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DPRichard
01-03-2013, 09:25 PM
I did a lot of research and created a list of 50 agents to query. So far, I have queried the first 35 with varying responses that range from no to no after looking at partials and about three nos after looking at a full. There are still a few fulls and partials as well as basic queries out there and I haven't queried the remaining 15 yet.

The responses have ranged from: it is too short, it is too long. Loved the opening chapter, hated the ending to hated the opening but loved the ending. Its well written and a great story but not a fit for our agency. There really hasn't been a common issue that leads me to think I need to rewrite it. I had an editor go over it and he loved it so I feel very good about it at this point.

So my question is this: Is there a point when I should submit the manuscript to a publisher that does not require an agent and see if I can get a yes from that and then go get an agent or keep plugging away with the queries after my top 50?

HFgal
01-03-2013, 10:25 PM
I admit to knowing nothing from personal experience, being a newb that is about to query my first novel, but from all I've read on this subject, there are a lot of advantages to having an agent vs. going it alone with a publisher. Also, I think if you are having rejections with agents (and who doesn't?), I'm not sure you will necessarily have better luck with publishers. (Exception: if there are a few publishers that look like a fantastic fit with your book, perhaps that is different?)

My list of agents is about 110 at the moment - carefully culled over months of research. Of course, some are not a very good fit, but all have some sort of possibility. I rate them 1-5 in a spreadsheet, 5 being the best fit. There are 12 agents that I've rated a 5, and I plan to query them starting next week, all in one effort.

My theory is that I will work my way through either the whole list or perhaps I will stop when I get through all the 3's (which would be most of the way through the list). Then, I will self-publish. I was not planning on approaching any publishers directly, but I will be watching other responses to this post and perhaps that may change my mind.

P.S. I hope you don't give up. Another thing I've read is that you need to be really, REALLY dogged about this. I don't think 35 rejections is all that much. Once you break 100, maybe that's a different story.

quicklime
01-03-2013, 10:49 PM
dp, numbers can be very helpful--10% request rate is already considered fair for queries, so how many partials and fulls did you get out of the 50?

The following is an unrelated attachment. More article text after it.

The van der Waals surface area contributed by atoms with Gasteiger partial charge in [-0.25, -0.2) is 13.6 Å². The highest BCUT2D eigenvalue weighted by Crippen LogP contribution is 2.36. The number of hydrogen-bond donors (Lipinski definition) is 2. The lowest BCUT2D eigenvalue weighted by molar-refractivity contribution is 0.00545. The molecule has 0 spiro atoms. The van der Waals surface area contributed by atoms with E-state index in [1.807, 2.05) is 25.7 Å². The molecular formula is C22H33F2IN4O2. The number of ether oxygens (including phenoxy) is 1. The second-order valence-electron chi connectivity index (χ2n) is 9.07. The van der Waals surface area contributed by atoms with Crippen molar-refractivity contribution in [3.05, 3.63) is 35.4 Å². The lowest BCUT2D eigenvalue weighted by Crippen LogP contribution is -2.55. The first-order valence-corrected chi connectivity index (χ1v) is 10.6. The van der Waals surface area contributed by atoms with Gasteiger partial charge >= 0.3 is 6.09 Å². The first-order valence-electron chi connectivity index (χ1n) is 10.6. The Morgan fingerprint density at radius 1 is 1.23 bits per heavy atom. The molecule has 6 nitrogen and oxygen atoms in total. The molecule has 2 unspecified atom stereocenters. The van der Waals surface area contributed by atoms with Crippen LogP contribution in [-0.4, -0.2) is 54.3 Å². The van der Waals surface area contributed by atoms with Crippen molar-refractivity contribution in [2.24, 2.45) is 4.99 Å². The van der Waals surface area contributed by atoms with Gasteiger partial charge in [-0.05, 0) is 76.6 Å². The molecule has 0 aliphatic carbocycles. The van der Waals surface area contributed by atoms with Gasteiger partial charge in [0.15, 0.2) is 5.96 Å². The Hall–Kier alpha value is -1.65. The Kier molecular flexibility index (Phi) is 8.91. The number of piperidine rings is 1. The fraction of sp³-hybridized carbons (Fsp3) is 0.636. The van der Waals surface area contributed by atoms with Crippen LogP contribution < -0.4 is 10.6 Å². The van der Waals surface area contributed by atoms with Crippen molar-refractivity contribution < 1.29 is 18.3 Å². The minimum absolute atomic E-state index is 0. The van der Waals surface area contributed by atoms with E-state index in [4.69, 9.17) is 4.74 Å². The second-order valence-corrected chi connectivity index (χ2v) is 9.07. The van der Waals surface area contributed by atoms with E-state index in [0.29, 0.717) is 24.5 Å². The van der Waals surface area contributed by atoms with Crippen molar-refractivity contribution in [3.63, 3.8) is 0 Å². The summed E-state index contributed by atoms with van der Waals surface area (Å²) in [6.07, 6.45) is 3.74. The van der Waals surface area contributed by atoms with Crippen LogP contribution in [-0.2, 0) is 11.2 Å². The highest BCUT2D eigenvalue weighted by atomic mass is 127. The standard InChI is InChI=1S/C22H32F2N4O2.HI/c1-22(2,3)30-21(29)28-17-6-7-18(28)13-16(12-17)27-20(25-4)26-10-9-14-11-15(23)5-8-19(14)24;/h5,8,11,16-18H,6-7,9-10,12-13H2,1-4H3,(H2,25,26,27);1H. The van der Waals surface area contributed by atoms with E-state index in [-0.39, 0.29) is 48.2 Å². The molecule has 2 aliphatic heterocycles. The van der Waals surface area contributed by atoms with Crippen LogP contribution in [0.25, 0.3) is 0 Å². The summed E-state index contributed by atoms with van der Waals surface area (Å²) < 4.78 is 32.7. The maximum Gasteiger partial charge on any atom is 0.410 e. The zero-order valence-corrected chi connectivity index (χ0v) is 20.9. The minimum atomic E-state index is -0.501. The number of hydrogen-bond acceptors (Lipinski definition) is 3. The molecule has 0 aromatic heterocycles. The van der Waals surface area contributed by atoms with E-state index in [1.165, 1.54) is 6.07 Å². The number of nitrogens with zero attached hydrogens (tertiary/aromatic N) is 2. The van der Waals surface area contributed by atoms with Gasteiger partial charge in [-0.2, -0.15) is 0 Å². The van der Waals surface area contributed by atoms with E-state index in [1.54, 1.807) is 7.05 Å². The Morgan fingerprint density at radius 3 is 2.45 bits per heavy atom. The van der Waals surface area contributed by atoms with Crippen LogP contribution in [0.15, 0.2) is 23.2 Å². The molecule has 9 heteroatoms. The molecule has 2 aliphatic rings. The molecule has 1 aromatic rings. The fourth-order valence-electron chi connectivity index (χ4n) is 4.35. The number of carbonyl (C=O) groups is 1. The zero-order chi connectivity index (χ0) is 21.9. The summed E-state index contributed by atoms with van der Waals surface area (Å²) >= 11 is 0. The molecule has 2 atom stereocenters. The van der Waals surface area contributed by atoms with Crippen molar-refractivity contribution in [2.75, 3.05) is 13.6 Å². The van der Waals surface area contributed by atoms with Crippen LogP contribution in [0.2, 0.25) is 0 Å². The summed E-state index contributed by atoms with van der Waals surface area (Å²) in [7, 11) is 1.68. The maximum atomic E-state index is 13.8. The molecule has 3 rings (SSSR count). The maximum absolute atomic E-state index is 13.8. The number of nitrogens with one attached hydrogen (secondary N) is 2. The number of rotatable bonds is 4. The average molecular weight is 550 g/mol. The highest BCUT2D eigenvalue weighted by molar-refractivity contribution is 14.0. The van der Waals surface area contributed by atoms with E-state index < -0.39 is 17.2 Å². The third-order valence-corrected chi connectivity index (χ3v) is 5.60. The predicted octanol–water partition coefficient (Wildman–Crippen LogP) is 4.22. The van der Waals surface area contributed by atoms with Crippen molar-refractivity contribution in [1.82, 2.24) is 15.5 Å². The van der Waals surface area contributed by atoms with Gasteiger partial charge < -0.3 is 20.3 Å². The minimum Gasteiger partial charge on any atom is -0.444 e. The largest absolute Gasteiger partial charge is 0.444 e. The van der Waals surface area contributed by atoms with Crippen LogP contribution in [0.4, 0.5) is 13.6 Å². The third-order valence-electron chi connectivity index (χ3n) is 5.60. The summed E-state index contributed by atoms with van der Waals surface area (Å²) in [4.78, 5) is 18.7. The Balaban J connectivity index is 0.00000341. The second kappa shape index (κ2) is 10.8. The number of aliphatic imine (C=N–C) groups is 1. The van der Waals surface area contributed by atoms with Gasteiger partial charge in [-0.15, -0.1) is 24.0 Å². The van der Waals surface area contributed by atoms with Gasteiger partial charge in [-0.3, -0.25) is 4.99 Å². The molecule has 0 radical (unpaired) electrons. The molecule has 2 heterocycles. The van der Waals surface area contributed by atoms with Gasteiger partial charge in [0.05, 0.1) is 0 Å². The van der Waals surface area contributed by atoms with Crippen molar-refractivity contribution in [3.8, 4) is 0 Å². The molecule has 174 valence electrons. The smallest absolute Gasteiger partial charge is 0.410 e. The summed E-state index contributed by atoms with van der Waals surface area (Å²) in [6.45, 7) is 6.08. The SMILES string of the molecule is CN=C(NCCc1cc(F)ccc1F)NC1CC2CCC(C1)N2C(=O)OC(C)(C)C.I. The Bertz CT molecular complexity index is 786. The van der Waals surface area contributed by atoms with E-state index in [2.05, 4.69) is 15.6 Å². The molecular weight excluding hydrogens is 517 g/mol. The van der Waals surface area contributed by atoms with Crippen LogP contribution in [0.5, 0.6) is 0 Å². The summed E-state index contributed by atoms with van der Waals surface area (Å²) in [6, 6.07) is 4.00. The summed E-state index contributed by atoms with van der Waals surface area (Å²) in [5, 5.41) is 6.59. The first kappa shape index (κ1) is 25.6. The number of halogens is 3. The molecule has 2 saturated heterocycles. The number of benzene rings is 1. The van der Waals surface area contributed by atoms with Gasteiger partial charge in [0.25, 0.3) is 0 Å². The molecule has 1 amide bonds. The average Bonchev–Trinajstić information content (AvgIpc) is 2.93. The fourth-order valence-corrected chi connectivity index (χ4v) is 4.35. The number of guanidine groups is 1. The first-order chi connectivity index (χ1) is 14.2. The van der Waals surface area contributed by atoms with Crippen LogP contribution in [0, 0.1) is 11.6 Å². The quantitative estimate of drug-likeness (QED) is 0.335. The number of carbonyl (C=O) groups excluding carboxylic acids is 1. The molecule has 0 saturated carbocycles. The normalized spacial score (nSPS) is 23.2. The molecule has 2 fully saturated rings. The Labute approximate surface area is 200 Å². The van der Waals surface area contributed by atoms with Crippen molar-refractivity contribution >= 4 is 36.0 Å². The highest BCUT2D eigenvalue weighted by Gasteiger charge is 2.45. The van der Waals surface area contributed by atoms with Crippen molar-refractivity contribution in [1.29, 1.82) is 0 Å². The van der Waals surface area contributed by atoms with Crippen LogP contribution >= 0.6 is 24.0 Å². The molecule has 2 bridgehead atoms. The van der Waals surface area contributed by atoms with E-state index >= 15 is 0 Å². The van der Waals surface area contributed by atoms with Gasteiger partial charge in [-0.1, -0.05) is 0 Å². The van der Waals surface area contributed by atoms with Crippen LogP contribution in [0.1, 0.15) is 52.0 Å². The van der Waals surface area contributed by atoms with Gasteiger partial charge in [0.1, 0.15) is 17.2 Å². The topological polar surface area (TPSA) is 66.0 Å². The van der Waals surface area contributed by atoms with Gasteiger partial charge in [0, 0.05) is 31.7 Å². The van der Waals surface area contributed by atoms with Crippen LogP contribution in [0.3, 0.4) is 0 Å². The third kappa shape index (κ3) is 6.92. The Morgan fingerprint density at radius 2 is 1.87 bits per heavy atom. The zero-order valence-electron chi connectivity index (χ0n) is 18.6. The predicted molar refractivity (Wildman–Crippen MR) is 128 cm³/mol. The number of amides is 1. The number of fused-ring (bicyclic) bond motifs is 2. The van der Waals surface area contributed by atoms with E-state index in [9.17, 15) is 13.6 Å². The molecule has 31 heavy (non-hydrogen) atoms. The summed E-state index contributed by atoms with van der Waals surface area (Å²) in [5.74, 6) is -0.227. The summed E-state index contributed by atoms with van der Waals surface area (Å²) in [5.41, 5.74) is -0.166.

DPRichard
01-04-2013, 01:30 AM
dp, numbers can be very helpful--10% request rate is already considered fair for queries, so how many partials and fulls did you get out of the 50?


Here's the numbers so far:

Total Queries Sent: 37

Query Letter Only Pending: 12

Query Letter Only Rejected: 9

Partial or Full Requested: 16

Of those 16:

7 Rejected

9 Still Pending

---------------------------

Holding off on the other 13 of my original 50 for a week or two to see what develops with those in progress.

quicklime
01-04-2013, 01:38 AM
so you're closing in on 30% or more request rate...

to go to your original question, most big houses won't even look at unagented stuff now and even in the smaller ones, you go into a bigger pile without the agent. Given that much interest from agents, I don't think you'd be doing anything except possibly hurting yourself by skipping the step at this point.

DPRichard
01-04-2013, 01:42 AM
so you're closing in on 30% or more request rate...

to go to your original question, most big houses won't even look at unagented stuff now and even in the smaller ones, you go into a bigger pile without the agent. Given that much interest from agents, I don't think you'd be doing anything except possibly hurting yourself by skipping the step at this point.

So as long as I keep getting the requests for partials and fulls I should keep plugging away at agents and only when I am getting zero requests for partials and fulls should I consider Plan B?

Dreity
01-04-2013, 01:42 AM
That is a really good request rate. If nothing comes of your top 50 then I would continue to look for more agents to query.

This is something you would have to leave the house for, but depending on your genre, conventions and workshops will often have both agents and editors there. You could try to make an impression in person and see where that gets you. That approach requires a great deal of social grace though. They'll see right through the, "Hi! I have this amazing book and it will change the world and make millions of dollars! You should read it! What's your name again?" thing.

waylander
01-04-2013, 03:36 AM
Took me 7 years.

Cyia
01-04-2013, 03:45 AM
Rejections are hard, but your request rate is way above average. Also, don't read much into rejections that aren't detailed or obviously non-form letters. All they mean is no. "Not a right fit" could mean that the agent is no longer interested in your genre, or that s/he already has a client with a similar MS, or that the agent isn't sure which editors to send it to, so in the end, it's a simple "no, thank you."